If food be music for love
How Bhaskar Hazarika's Assamese film Aamis, releasing in theatres this Friday, twists your brains more than romance as the genre itself!
When did I first read the name, Bhaskar Hazarika? Out of curiosity, under torchlight, in a dark hall, to check the score-sheet, wondering, "Who is this film's director, man?" As part of the National Film Award jury, we'd been sitting through six back-to-back films, over ten gruelling days — surveying movies from East India, chiefly Bengal, most of which were either preposterously B-grade, commenting on the state of news media; or pretentiously artsy, inevitably invoking the memory of Robi Thakur, if not Shotojit Rai!
Our eyes, drooping on occasion, I suspect, lit up at some point to notice the striking image of an elephant-apple fruit, o'tenga (that looks a little like a green coconut), with eyes of its own, rolling down fields, stalking a rural woman. That woman, by the way, had given birth to this fruit! There were other interlinked visuals/stories, seamlessly sauntering into the surreal — bordering on Bunuel, Dali, if you may!
It's a genre we encounter little of — Kamal Swaroop's classic non sequitur, Om-Dar-B-Dar (1988; available on Hotstar), being an oft-quoted exception. A filmgoer's incessant appetite for classic, mostly linear, narrative story-telling, by and large, remains non-negotiable/insatiable still.
Hazarika's said film, Kothanodi (2016), starring Adil Hussain and Seema Biswas, unanimously won the National Award for Best Assamese Film that year. And besides, some images recurring in my head, having never seen such on screen before, what struck me most about Hazarika's directorial debut — partially-human o'tenga, girl getting married off to a python, etc — was that it was adapted from popular, Assamese grandmother folktales!
You felt slightly sorry for little kids dozing off on these bed-time stories. Would've inspired some nightmares, for sure! That said, Hazarika's own passion for the fantastically off-kilter gently eludes you through more than three-fourths of his second (Assamese) film, Aamis — feted abroad (premiered at Tribeca), presented by Anurag Kashyap, releasing in Indian theatres this Friday.
What's Aamis about? Love. Or the mood for love, wholly inspired by food. This may be no different from so many relationships that develop from a common bond with booze, tea, coffee, movies… Or whatever it is that two people enjoy enough to let flow through endless hours of conversations/companionship, while they simply can't have enough of each other.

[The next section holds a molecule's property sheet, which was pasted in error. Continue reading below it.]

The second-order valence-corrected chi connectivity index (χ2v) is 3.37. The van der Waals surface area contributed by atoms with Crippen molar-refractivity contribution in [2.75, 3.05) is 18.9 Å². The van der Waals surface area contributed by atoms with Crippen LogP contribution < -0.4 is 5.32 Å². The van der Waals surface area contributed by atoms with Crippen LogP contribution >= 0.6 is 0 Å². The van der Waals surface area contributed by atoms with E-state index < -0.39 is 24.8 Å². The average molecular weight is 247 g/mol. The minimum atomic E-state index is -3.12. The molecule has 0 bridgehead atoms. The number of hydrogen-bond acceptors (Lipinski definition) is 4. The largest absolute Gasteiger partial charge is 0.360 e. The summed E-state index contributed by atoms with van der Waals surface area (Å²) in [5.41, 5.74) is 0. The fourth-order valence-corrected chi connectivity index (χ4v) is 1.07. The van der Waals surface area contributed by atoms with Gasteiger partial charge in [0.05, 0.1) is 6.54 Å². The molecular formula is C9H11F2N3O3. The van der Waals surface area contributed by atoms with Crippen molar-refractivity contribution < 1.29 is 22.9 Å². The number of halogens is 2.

But, no, food and love/sex are perfectly symmetrical (replaceable) metaphors for each other, throughout Aamis. The guy, Mr Barua, is a single, PhD student, specialising in meat-eating traditions of the North East. The girl, or rather, woman, Mrs Saikia — although in a seemingly listless/lustless marriage — is like any other urban, upper-class professional raising a child, comfortably attached to her husband, and/or his life's lofty goals.
Anything that might transpire between young Barua and old Saikia would be considered illicit. So might their fascination for exotic/experimental meats that bind them — bats, squab, wild rabbit, lizard, you name it. Perspectives depend on acquired taste/exposure alone.
Don't wish to do the thinking for you. Suffice it to know, the broad sub-text is complete. So, yeah, it's about food and love, but this isn't Ritesh Batra's The Lunchbox (2012). Neither does it have much to do with A Little Love Story from Krzysztof KieÅÂlowski's Dekalog (1988), despite a boy's infatuation for an older woman.
What emanates from Aamis first is urban Assam itself. So rooted is the film to local sights and sounds — totally in sync with eastern cultures, in its manners and expressions of love, even in the range of meats and palettes, that unravel further as you travel into the direction of South-East on the world map. This specificity is quite in line with the current renaissance in regional Indian cinema.
Which isn't to say films from various parts of India didn't reflect an inherent diversity. Just that we can access them more easily now than ever before. The only film most North Indian film-buffs are likely to have watched of Assam's most prolific/prominent filmmaker, Jahnu Barua, for instance, might well be the one he did in Hindi — Maine Gandhi Ko Nahin Mara (2005).
Aamis will find shelf-space in a popular web platform, for sure. As did Hazarika's Kothanadi (on Netflix). And it was partly crowd-funded, by the Internet. The other Assamese indie-stalwart, Rima Das, managed to write, shoot, edit, direct her first film, all by herself — Village Rockstar (2017) — and carry it to the Oscars as India's Foreign Film entry!
Aamis stars superb non-professional actors in lead roles. The chemistry between this slightly strange couple (Lima Das, Arghadeep Barua) blows you over enough to begin strongly believing in their gravy kinda love — so smartly subtle; and simmering still. Slowly but surely, you experience the film descending towards the deliciously macabre. Pardon the puns. What else must I say about Aamis? Can't resist. Don't give it a miss!
Mayank Shekhar attempts to make sense of mass culture. He tweets @mayankw14
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